HARVARD SQUARE COMMENTARY

August 18, 2008
From the Editor

John Turner


The summer rolls along and as we move into the second half of August, we are driven to face the truth that summer will be coming to an end in a month and a half or so. For some reason, I regret its passing more this year than I have in the past.

I used to think of autumn as the best season. I liked to see the days turn crisp. The coloring leaves spoke to me of vigorous adventures, the beginning of a new academic season, the renewal of a struggle to make something better of my mind than I had before. But, now, I would like to see summer drift along indefinitely, to get up each morning to about the same weather as was delivered by the day before, to move into a kind of timelessness. Truth is, I grow weary of time. There's nothing I can do about it, but I suppose I'm free to view it as I wish.

I have always dreamed of entering a kind of retreat, to be able to experience twenty years or so while the world went through only a second. When I think of doing that I'm never sure how I would come back to the world after my twenty years had passed but I know for sure I'd be willing to risk possible downturns for the sake of the experience.

Until a couple months ago, I looked forward to November and the presidential election. I wanted to see the Republicans and all they stood for rejected by the American people. I still want to see that happen. I think it will make for a better country, at least as I view it. But, I'm now less eager to be aligned with the American people than I once was. What good does it do me to live among people who think as I do?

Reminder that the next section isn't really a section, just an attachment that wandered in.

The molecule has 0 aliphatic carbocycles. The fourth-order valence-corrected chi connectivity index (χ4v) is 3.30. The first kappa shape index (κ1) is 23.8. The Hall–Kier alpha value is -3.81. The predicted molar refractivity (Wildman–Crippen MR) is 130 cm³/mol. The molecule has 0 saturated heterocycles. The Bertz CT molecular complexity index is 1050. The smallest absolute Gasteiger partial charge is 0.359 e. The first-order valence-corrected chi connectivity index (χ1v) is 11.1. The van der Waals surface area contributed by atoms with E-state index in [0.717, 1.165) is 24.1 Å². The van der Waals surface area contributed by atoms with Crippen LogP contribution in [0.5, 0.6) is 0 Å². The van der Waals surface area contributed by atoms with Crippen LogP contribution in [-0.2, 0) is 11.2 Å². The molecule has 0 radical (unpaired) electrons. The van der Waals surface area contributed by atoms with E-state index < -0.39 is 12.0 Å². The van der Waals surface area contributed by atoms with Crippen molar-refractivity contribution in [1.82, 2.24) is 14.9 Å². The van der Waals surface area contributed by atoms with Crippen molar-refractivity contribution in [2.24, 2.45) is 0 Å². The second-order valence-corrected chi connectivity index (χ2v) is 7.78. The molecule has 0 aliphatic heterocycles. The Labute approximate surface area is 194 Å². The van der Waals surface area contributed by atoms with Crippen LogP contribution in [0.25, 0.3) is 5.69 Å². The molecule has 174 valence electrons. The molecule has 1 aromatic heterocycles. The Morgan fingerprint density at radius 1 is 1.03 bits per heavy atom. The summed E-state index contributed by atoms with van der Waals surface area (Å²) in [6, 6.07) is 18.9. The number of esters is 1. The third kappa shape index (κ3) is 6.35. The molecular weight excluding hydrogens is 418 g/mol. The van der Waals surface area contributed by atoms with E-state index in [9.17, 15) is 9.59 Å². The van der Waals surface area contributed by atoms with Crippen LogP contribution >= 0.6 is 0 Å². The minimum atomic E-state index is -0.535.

Yesterday on Book TV I was watching Bill Bishop, author of a book titled The Big Sort, which has the subtitle: Why the Clustering of Like-Minded America Is Tearing Us Apart. A telephone call took me away from my TV before I heard all of Bishop's comments, but it was clear from I what did hear that he sees the clustering of people in like-minded groups as a very bad thing. One reason is that he believes it leads to political paralysis. About that, I suppose he's right. All the same, the last few months have pushed me towards understanding that we can't find adequate meaning in an improved political environment. It would be good to have our government stop killing so many people. It would good to have better paved roads. But for most of us, something more is required.

Like most of my fellow citizens I haven't worked out in my mind just what that is. I think it has to be involved in a restoration of the environment. I think it has to carry with it a more active sense of literature. I think it has to build respect for the meaning of words. I think it demands sharing our fears and worries more honestly with others. But what is it that puts all that together? And who is it that might help in the construction? Those are the questions that bedevil me, and I haven't answered them as I should have. But, at least, I know I can't give them up.


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